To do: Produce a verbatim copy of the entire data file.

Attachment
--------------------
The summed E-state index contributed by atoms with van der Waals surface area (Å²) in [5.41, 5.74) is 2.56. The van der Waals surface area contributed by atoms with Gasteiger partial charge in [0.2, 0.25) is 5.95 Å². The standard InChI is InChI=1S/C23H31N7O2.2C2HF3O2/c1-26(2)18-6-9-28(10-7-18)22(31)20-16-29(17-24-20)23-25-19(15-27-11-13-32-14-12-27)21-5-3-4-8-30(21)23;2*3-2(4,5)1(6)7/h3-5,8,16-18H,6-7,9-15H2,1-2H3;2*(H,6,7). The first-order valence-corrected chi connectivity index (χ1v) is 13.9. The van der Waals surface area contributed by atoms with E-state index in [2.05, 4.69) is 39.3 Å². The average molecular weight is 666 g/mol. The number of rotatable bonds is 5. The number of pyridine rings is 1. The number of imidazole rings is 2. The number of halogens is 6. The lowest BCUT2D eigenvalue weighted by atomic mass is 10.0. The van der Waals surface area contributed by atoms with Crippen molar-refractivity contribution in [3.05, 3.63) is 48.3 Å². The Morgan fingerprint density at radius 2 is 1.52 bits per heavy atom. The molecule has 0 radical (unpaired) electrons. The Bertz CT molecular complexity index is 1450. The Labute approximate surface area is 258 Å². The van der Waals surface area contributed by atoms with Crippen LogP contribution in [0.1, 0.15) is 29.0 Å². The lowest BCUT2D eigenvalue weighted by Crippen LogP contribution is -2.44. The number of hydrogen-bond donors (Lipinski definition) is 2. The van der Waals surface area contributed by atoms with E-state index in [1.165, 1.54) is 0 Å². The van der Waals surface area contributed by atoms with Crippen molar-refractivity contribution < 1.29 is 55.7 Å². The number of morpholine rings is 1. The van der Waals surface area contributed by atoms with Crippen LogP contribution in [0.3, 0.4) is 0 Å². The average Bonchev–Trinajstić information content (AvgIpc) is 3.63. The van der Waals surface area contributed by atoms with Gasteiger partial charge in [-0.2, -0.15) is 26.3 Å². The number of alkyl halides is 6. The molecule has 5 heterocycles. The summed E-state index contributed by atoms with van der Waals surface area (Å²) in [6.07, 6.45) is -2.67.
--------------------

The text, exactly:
The summed E-state index contributed by atoms with van der Waals surface area (Å²) in [5.41, 5.74) is 2.56. The van der Waals surface area contributed by atoms with Gasteiger partial charge in [0.2, 0.25) is 5.95 Å². The standard InChI is InChI=1S/C23H31N7O2.2C2HF3O2/c1-26(2)18-6-9-28(10-7-18)22(31)20-16-29(17-24-20)23-25-19(15-27-11-13-32-14-12-27)21-5-3-4-8-30(21)23;2*3-2(4,5)1(6)7/h3-5,8,16-18H,6-7,9-15H2,1-2H3;2*(H,6,7). The first-order valence-corrected chi connectivity index (χ1v) is 13.9. The van der Waals surface area contributed by atoms with E-state index in [2.05, 4.69) is 39.3 Å². The average molecular weight is 666 g/mol. The number of rotatable bonds is 5. The number of pyridine rings is 1. The number of imidazole rings is 2. The number of halogens is 6. The lowest BCUT2D eigenvalue weighted by atomic mass is 10.0. The van der Waals surface area contributed by atoms with Crippen molar-refractivity contribution in [3.05, 3.63) is 48.3 Å². The Morgan fingerprint density at radius 2 is 1.52 bits per heavy atom. The molecule has 0 radical (unpaired) electrons. The Bertz CT molecular complexity index is 1450. The Labute approximate surface area is 258 Å². The van der Waals surface area contributed by atoms with Crippen LogP contribution in [0.1, 0.15) is 29.0 Å². The lowest BCUT2D eigenvalue weighted by Crippen LogP contribution is -2.44. The number of hydrogen-bond donors (Lipinski definition) is 2. The van der Waals surface area contributed by atoms with E-state index in [1.165, 1.54) is 0 Å². The van der Waals surface area contributed by atoms with Crippen molar-refractivity contribution < 1.29 is 55.7 Å². The number of morpholine rings is 1. The van der Waals surface area contributed by atoms with Crippen LogP contribution in [0.3, 0.4) is 0 Å². The average Bonchev–Trinajstić information content (AvgIpc) is 3.63. The van der Waals surface area contributed by atoms with Gasteiger partial charge in [-0.2, -0.15) is 26.3 Å². The number of alkyl halides is 6. The molecule has 5 heterocycles. The summed E-state index contributed by atoms with van der Waals surface area (Å²) in [6.07, 6.45) is -2.67.